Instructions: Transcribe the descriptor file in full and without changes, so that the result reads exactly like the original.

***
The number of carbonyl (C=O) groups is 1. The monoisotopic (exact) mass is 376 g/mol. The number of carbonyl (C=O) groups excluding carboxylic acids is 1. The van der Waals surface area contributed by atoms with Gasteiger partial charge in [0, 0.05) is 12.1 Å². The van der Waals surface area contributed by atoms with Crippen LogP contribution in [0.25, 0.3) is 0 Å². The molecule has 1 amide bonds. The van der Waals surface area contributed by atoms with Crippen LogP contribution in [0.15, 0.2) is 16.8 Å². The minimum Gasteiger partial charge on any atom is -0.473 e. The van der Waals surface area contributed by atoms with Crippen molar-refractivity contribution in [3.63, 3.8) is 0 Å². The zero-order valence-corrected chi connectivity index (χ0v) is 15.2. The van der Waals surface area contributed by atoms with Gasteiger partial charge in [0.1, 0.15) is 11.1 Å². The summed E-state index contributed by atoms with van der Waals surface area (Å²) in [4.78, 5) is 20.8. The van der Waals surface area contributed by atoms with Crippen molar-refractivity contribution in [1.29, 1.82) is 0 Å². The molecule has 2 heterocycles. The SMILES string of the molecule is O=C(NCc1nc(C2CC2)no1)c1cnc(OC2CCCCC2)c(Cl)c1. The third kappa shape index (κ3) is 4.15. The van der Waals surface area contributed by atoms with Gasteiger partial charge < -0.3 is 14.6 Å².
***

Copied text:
The number of carbonyl (C=O) groups is 1. The monoisotopic (exact) mass is 376 g/mol. The number of carbonyl (C=O) groups excluding carboxylic acids is 1. The van der Waals surface area contributed by atoms with Gasteiger partial charge in [0, 0.05) is 12.1 Å². The van der Waals surface area contributed by atoms with Crippen LogP contribution in [0.25, 0.3) is 0 Å². The molecule has 1 amide bonds. The van der Waals surface area contributed by atoms with Crippen LogP contribution in [0.15, 0.2) is 16.8 Å². The minimum Gasteiger partial charge on any atom is -0.473 e. The van der Waals surface area contributed by atoms with Crippen molar-refractivity contribution in [3.63, 3.8) is 0 Å². The zero-order valence-corrected chi connectivity index (χ0v) is 15.2. The van der Waals surface area contributed by atoms with Gasteiger partial charge in [0.1, 0.15) is 11.1 Å². The summed E-state index contributed by atoms with van der Waals surface area (Å²) in [4.78, 5) is 20.8. The van der Waals surface area contributed by atoms with Crippen molar-refractivity contribution in [1.29, 1.82) is 0 Å². The molecule has 2 heterocycles. The SMILES string of the molecule is O=C(NCc1nc(C2CC2)no1)c1cnc(OC2CCCCC2)c(Cl)c1. The third kappa shape index (κ3) is 4.15. The van der Waals surface area contributed by atoms with Gasteiger partial charge < -0.3 is 14.6 Å².